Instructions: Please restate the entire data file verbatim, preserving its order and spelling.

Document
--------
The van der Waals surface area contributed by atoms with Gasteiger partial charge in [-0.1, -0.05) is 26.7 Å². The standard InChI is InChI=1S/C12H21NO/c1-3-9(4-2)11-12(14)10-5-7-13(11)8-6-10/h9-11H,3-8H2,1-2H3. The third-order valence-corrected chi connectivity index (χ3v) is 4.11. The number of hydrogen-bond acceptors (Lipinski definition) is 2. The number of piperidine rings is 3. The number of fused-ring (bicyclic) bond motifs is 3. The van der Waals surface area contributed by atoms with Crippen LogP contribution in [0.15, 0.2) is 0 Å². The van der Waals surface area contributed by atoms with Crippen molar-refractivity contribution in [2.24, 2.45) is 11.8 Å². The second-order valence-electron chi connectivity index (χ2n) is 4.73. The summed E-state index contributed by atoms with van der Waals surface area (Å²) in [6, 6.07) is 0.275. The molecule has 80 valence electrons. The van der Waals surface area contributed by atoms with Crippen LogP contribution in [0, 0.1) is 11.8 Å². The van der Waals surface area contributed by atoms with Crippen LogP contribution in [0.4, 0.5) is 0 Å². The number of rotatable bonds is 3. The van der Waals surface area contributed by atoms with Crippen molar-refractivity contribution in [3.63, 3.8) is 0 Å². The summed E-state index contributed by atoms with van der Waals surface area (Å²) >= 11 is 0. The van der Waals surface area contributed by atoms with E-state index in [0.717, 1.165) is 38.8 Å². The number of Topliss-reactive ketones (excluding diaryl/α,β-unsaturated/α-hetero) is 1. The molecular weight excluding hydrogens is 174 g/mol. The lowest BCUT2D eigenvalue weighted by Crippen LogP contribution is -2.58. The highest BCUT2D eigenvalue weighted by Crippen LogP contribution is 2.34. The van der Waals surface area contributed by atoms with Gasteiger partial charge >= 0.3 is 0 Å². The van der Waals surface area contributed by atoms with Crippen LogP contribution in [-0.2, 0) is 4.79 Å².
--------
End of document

The van der Waals surface area contributed by atoms with Gasteiger partial charge in [-0.1, -0.05) is 26.7 Å². The standard InChI is InChI=1S/C12H21NO/c1-3-9(4-2)11-12(14)10-5-7-13(11)8-6-10/h9-11H,3-8H2,1-2H3. The third-order valence-corrected chi connectivity index (χ3v) is 4.11. The number of hydrogen-bond acceptors (Lipinski definition) is 2. The number of piperidine rings is 3. The number of fused-ring (bicyclic) bond motifs is 3. The van der Waals surface area contributed by atoms with Crippen LogP contribution in [0.15, 0.2) is 0 Å². The van der Waals surface area contributed by atoms with Crippen molar-refractivity contribution in [2.24, 2.45) is 11.8 Å². The second-order valence-electron chi connectivity index (χ2n) is 4.73. The summed E-state index contributed by atoms with van der Waals surface area (Å²) in [6, 6.07) is 0.275. The molecule has 80 valence electrons. The van der Waals surface area contributed by atoms with Crippen LogP contribution in [0, 0.1) is 11.8 Å². The van der Waals surface area contributed by atoms with Crippen LogP contribution in [0.4, 0.5) is 0 Å². The number of rotatable bonds is 3. The van der Waals surface area contributed by atoms with Crippen molar-refractivity contribution in [3.63, 3.8) is 0 Å². The summed E-state index contributed by atoms with van der Waals surface area (Å²) >= 11 is 0. The van der Waals surface area contributed by atoms with E-state index in [0.717, 1.165) is 38.8 Å². The number of Topliss-reactive ketones (excluding diaryl/α,β-unsaturated/α-hetero) is 1. The molecular weight excluding hydrogens is 174 g/mol. The lowest BCUT2D eigenvalue weighted by Crippen LogP contribution is -2.58. The highest BCUT2D eigenvalue weighted by Crippen LogP contribution is 2.34. The van der Waals surface area contributed by atoms with Gasteiger partial charge >= 0.3 is 0 Å². The van der Waals surface area contributed by atoms with Crippen LogP contribution in [-0.2, 0) is 4.79 Å².